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Searching for science

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John Murphy profiles Elsevier's free science search engine, Scirus

More mature users of electronic information remember the delights of Gophers and Veronicas. These worked mainly because there was so little information published electronically. Once the whole world decided to publish online, these tools led on to search engines. However, with so much information now online, search engines have a habit of returning too many results for academic researchers to deal with and do not always distinguish in rating and returning results between genuine research and paranoid ravings.

This is why publishing giant Elsevier decided to create Scirus in 2001. This search engine is specifically designed for the academic scientific community and identifies scholarly material from general web results. Other companies, notably Google and Microsoft, have also produced their own versions. There is no business model to support such services but Elsevier supports its free service as part of its attempts to broaden its relationships with the scientific community.

So how does such a tool help scientists? Joris van Rossum, head of Scirus, said the company began to realise that, with the rise of the web, there were many more places to find good scientific literature than simply in journals and databases. Many academics publish their work on their own websites and institutions also have their own repositories. There is also a vast amount of ‘grey’ literature out there which, while not necessarily as authoritative as peer-reviewed journals, still has some value to scientists. The important thing, he explained, is to clearly identify the quality of the information and communicate this to the user, who could then use their own judgement.


Rossum: 'We give a structure to the unstructured web. We make it very clear where the results have come from.'

Scirus has access to many journals, not just those accessed through Elsevier’s Science Direct platform. It also sorts through databases such as PubMed and free institutional repositories and selects them as ‘preferred web sources’. Searchers can also select results from all web sources and the results can be segmented into different categories. The search technology is designed to screen out all non-scientific sources so that, if a scientific word is also the name of a rock band, for example, the sites devoted to the rock band will be excluded. Van Rossum said: ‘Scientists derive a lot of benefit from the web but we wanted to make sure that they were able to find the information in the right way. We have other electronic products such as Science Direct, for full text, and Scopus, which is an abstracting and indexing service. Scirus captures the scientific web and delivers it to the scientific community.’

Since its launch, the service has been developed by forging relationships with institutional repositories and other publishers. A recent development has been the Library Partnership Programme where libraries have shared their subscription and resource information. This means that, when an article is located using Scirus, the searcher can also see a link to the full text using an existing subscription through a link resolver. About 300 major libraries have signed up to this service. If there is not a subscription there is always a ‘landing page’ which could offer a pay-per-view option.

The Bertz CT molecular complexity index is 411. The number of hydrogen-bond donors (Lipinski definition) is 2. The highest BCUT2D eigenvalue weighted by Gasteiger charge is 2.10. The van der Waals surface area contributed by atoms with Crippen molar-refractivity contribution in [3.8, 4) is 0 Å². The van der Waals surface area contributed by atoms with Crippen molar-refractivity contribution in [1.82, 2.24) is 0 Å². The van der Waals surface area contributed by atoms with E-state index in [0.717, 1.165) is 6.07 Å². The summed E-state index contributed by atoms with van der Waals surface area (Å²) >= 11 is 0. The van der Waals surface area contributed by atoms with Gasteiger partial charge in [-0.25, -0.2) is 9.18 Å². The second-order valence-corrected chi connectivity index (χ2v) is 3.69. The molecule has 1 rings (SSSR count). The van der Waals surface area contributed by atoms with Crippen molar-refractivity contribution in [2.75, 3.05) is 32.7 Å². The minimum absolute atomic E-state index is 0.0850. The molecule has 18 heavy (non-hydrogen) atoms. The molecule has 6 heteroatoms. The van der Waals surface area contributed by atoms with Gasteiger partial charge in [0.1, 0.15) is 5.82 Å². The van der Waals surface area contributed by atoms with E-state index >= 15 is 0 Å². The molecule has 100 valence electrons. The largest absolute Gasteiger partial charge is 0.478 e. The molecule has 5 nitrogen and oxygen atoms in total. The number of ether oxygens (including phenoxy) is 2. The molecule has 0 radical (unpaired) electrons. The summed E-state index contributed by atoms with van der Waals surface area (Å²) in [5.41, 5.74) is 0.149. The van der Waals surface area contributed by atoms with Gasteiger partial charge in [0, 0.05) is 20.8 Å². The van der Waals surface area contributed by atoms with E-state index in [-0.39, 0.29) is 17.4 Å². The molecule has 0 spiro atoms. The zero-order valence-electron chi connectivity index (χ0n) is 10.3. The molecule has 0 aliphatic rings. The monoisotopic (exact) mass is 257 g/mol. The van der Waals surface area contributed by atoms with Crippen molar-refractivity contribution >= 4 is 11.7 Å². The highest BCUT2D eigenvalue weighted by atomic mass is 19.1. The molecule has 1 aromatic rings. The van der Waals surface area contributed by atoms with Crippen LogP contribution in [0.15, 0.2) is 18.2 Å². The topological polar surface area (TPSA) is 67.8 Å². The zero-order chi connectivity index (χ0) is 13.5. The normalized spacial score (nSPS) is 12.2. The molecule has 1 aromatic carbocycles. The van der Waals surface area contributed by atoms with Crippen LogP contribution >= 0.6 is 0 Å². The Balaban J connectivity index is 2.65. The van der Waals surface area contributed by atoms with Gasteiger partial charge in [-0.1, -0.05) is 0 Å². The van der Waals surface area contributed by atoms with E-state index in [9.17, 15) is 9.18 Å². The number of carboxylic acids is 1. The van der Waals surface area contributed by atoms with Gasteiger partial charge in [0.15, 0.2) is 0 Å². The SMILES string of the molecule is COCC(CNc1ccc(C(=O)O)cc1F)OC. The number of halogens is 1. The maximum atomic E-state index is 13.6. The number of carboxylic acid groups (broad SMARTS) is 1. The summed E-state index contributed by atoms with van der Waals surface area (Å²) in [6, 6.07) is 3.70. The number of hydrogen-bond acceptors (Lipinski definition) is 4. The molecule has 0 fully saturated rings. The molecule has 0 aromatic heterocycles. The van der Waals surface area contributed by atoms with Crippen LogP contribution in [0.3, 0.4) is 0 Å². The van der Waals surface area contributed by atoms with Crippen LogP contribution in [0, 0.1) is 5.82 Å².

Searches can be basic or advanced and results can be filtered by means of key words. Rossum said that, in future, it may be possible to create search engines that are specific to a field, such as chemistry or physics, and the engine would only return results from sources in that field.

Scirus publishes a considerable amount of information on how it finds and indexes sources and its ranking algorithm. It does this because it believes there is less likelihood of people misusing this information in the scientific community and acknowledges that scientists like to know everything about what they are doing.

‘In the scientific community the ranking algorithm is not the only consideration – it is also about our understanding of the scientific community. We give a structure to the unstructured web. We have a controlled seed list and we make sure that everything that goes into Scirus is genuinely scientific,’ said Rossum. ‘We are very candid about what we cover and the way we do it, and we make it very clear where the results have come from. It is very important to know if you are looking at a paper in The Lancet or a paper written by a first-year undergraduate.’

Scirus has access to about 450 million pages, about 25 million journal sources, 20 million patents and 127 databases including institutional repositories and thesis databases. It also has about one million regular users.

Rossum said that, as a free product, a search engine can be overlooked very easily. However, much of the technical effort that drives Scirus is also used within other electronic products from Elsevier. And of course, like all publishers, Elsevier benefits from its information being more visible and accessible. All of which means that the company is likely to carry on investing in Scirus for some time.